Accordingly, the promotion of an OTC homeopathic product for an indication that is not substantiated by competent and reliable scientific evidence may not be deceptive if that promotion effectively communicates to consumers that: (1) there is no scientific evidence that the product works and (2) the product’s claims are based only on theories of homeopathy from the 1700s that are not accepted by most modern medical experts.
meaning that you can't make claims that have not been substantiated not sure if they will have to be as explicit as stating that there is no evidence for their product's effectiveness, but at least it's a start
Joined: Wed Jun 26, 2013 10:44 am Posts: 429 Location: Newcastle-upon-Tyne
To me homeopathy is a perfect example of pseudoscience... The only thing in its support is anecdotal evidence which is worth sweet FA... AFAIK there has never been a trial that showed a significant effect beyond placebo and as a chemist the whole idea is frankly ludicrous...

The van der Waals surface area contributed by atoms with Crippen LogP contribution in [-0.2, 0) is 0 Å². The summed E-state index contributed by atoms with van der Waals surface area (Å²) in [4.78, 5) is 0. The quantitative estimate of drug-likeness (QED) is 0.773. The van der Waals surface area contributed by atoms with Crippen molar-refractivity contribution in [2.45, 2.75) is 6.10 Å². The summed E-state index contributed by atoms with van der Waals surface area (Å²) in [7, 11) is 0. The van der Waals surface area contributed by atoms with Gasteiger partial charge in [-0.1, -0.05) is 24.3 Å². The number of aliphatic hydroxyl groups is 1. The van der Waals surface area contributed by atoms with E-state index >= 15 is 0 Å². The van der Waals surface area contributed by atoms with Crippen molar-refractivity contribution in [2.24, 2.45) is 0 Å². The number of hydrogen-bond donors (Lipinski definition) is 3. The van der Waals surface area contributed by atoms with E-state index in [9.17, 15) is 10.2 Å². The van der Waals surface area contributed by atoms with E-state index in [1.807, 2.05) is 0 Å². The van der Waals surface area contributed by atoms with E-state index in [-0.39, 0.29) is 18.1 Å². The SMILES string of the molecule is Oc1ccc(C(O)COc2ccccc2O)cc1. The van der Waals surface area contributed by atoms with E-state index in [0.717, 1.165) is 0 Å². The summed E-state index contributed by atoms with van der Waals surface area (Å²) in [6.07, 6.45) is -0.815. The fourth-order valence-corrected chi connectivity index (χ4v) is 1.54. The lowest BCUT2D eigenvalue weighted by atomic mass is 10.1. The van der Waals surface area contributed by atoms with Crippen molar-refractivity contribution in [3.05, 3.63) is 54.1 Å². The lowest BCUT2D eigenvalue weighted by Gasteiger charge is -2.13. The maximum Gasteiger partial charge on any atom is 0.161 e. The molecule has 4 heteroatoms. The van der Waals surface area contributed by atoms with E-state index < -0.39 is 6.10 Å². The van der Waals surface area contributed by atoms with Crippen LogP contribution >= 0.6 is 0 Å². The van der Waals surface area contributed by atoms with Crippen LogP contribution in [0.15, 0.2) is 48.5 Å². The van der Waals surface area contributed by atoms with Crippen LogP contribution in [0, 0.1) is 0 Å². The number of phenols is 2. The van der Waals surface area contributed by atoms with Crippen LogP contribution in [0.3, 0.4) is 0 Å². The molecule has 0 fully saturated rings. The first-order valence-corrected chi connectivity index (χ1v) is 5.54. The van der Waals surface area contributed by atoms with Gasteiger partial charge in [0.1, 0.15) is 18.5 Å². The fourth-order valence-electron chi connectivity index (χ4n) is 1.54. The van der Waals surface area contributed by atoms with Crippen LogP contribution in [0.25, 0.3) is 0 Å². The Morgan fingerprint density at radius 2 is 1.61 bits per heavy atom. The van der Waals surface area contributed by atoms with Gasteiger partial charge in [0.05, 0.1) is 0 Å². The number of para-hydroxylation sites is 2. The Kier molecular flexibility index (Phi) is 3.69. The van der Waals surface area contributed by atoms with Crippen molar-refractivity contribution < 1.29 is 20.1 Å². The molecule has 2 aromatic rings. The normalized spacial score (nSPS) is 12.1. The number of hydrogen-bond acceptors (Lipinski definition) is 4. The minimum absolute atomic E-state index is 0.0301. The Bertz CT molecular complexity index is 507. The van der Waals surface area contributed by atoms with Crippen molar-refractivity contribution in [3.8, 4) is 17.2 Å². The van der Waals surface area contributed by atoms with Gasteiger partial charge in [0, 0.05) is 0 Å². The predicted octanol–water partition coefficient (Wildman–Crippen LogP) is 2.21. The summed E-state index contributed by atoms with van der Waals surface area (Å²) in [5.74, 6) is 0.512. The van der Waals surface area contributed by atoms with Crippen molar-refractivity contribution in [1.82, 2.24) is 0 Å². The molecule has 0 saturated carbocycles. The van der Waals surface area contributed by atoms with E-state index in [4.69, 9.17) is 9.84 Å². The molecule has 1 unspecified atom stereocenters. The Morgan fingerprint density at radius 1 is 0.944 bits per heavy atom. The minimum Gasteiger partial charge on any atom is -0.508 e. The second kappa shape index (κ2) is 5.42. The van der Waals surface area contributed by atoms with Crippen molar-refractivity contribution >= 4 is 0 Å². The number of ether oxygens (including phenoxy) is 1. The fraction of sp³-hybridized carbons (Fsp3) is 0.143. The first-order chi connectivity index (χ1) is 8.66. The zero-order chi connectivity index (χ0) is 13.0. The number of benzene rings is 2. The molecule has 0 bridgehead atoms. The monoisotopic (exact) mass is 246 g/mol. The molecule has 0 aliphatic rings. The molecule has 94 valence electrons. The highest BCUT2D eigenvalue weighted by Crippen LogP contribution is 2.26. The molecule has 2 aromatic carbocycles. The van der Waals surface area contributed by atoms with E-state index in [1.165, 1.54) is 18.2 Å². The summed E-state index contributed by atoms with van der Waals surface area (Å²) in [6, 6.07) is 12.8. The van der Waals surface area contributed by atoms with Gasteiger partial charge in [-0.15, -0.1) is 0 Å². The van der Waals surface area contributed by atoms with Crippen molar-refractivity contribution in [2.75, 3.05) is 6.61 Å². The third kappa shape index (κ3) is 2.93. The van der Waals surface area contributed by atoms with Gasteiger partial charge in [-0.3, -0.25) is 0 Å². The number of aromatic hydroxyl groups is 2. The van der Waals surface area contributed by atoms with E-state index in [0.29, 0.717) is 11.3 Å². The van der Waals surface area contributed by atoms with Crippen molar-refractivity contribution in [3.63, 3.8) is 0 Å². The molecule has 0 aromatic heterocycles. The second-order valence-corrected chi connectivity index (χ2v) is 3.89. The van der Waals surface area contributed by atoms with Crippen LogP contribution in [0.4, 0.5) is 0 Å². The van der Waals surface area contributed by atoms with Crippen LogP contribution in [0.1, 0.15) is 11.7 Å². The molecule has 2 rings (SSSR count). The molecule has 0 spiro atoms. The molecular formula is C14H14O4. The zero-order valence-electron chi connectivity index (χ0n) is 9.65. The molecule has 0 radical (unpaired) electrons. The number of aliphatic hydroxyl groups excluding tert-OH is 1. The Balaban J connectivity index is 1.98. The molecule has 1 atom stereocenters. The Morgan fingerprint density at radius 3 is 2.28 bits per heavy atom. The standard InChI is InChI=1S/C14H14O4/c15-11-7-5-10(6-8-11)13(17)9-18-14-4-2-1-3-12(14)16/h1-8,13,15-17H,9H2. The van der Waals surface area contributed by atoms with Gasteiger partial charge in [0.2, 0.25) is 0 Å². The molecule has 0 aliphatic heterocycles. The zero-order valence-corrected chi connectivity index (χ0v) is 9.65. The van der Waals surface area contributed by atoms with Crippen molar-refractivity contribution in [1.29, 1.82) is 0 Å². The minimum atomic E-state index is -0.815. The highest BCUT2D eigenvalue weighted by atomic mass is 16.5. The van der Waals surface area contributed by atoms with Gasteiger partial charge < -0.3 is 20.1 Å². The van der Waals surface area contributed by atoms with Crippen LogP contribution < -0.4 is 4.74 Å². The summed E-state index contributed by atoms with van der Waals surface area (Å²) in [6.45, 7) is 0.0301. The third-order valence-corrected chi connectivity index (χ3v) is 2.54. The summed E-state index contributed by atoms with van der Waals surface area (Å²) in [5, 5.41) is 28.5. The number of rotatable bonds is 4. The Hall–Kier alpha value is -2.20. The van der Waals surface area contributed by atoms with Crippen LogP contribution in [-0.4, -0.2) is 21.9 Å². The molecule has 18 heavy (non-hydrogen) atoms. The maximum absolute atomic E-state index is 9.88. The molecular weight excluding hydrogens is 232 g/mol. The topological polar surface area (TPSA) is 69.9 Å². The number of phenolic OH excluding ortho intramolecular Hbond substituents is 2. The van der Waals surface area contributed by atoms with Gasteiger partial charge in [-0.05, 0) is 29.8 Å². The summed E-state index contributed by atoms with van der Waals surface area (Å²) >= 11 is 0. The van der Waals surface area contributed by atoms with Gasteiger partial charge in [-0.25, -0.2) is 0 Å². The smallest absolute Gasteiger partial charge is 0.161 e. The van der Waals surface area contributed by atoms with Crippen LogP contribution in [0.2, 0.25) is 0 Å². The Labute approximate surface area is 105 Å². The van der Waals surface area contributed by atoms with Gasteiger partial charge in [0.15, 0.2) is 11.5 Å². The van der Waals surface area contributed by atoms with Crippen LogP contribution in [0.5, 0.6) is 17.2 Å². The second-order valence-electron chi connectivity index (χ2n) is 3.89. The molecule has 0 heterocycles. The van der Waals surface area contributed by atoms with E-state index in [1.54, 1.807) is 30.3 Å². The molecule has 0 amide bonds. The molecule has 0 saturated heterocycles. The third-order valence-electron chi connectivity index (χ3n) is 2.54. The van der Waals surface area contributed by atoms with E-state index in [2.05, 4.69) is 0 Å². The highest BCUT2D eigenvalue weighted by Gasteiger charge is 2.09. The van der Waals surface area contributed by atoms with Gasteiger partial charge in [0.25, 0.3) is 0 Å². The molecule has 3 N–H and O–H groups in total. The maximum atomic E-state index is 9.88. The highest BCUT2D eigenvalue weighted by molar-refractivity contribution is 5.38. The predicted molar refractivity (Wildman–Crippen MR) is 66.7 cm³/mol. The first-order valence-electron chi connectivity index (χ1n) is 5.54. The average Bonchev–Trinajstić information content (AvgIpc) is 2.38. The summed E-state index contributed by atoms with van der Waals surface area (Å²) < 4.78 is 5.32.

I'll forward the link to a student of mine (who's mum is a homeopath), she threatened to beat me up when I told her it's all a load of bollocks
Joined: Thu Aug 04, 2011 10:30 pm Posts: 947 Location: Somewhere in the Great State of Washington
Well in a week full of negatives, this is at least one positive thing.
_________________ "For every moment of triumph, for every instance of beauty, many souls must be trampled." Hunter S Thompson "It is easy to kill someone with a slash of a sword. It is hard to be impossible for others to cut down" - Yagyu Munenori
I am glad that the Federal Trade Commission has treated the topic "homeopathy". In Italy and in Europe the consumption of homeopathic remedies is growing. In Italy there are facilities paid by public bodies offering assistance on homeopathic remedies. http://www.usl2.toscana.it/menu_orizzon ... id_nodo=65 On the government website (Tuscany is a government agency) you can read that homeopathic remedies are useful in dermatitis, asthma, respiratory allergies and psychosomatic disorders.